... The journal has published several pieces that relate to a better narrative (Dion 2017;Lawrence and Pirson 2015;Lovins 2016;Pirson 2016Pirson , 2017aPirson , b, c, 2018Waddock 2016). In a second contribution in this issue, Sandra Waddock (2018) is exploring the possibility of building such a narrative. ...
Chapter
Full-text available
In 2017, the Protestant Church in Germany presented the robot priest “BlessU2” to the participants of the Deutscher Kirchentag in Wittenberg. This generated a number of important questions on key themes of religion(s) in digital societies: Are robots legitimized and authorized to pronounce blessings on humans—and why? To answer such questions, one must first define the interrelationship of technology, religion and the human being. Paul Tillich (1886–1965) referred to the polarization of autonomy and heteronomy by raising the issue of theonomy: the first step on the way to critical research on representing the divine in robotic technology.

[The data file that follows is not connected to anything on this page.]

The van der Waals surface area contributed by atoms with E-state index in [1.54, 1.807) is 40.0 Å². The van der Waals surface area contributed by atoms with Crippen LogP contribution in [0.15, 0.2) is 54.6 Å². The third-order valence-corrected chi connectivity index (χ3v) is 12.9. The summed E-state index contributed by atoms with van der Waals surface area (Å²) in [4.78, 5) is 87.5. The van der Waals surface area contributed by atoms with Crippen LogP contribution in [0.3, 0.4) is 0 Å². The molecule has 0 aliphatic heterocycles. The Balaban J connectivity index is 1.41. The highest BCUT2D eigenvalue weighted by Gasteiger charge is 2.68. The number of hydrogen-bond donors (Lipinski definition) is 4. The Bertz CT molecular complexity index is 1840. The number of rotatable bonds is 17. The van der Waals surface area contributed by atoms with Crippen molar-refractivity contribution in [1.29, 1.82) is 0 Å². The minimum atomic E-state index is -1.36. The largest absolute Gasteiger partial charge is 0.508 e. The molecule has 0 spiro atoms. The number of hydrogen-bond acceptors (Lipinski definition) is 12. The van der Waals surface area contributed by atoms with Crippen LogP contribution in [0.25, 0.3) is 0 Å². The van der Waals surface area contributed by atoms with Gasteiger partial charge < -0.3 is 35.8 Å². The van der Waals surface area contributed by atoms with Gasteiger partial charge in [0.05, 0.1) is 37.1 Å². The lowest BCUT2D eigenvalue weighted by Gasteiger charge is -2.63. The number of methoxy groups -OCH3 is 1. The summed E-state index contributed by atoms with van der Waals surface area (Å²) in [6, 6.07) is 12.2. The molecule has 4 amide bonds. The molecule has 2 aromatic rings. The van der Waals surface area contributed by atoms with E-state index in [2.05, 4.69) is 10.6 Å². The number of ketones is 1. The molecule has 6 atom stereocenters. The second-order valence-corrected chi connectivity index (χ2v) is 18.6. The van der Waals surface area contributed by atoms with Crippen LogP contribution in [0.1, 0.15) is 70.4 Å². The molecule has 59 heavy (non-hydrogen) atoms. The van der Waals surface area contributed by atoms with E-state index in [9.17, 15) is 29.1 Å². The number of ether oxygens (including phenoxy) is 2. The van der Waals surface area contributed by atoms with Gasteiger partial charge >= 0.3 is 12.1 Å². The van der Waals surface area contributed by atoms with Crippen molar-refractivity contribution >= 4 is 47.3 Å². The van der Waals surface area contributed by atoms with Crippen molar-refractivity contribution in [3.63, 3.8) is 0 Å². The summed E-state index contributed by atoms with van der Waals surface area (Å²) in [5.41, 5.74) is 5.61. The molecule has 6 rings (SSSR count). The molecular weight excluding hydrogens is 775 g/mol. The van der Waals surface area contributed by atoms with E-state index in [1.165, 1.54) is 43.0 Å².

Article
Sustainable development is now seen as the business paradigm for the 21st century and poses a significant dilemma for managers, which is to balance economic goals, environmental impact and social development. In recent years, more and more attention has been paid to sustainable entrepreneurship as a concept combining triple bottom line (TBL) aspects since introducing social and ecological values and goals, in addition to economic ones, is seen as a long-term strategy for survival and value creation. Italy’s socio-economic context where there are a large number of small and medium-sized enterprises (SMEs) and social enterprises has proven to be a good field for new hybrid forms of for-purpose business. This paper is a single case in-depth study conducted over three years (2017–2019) analyzing Mondora, a certified and legally recognized Benefit Corporation that has introduced full-spectrum teal practices in its governance structure and is shifting the paradigm as a flourishing enterprise. The aim of this paper is to analyze the legal and governance framework of Mondora as a benefit corporation and delineate a best-case example that embraces new leadership practices as a pilot for future research on benefit corporations. The implications lie in the fact that the typology of the social entrepreneur present in benefit corporations has the characteristics of the quantum leader outlined by Tsao and Laszlo (2019).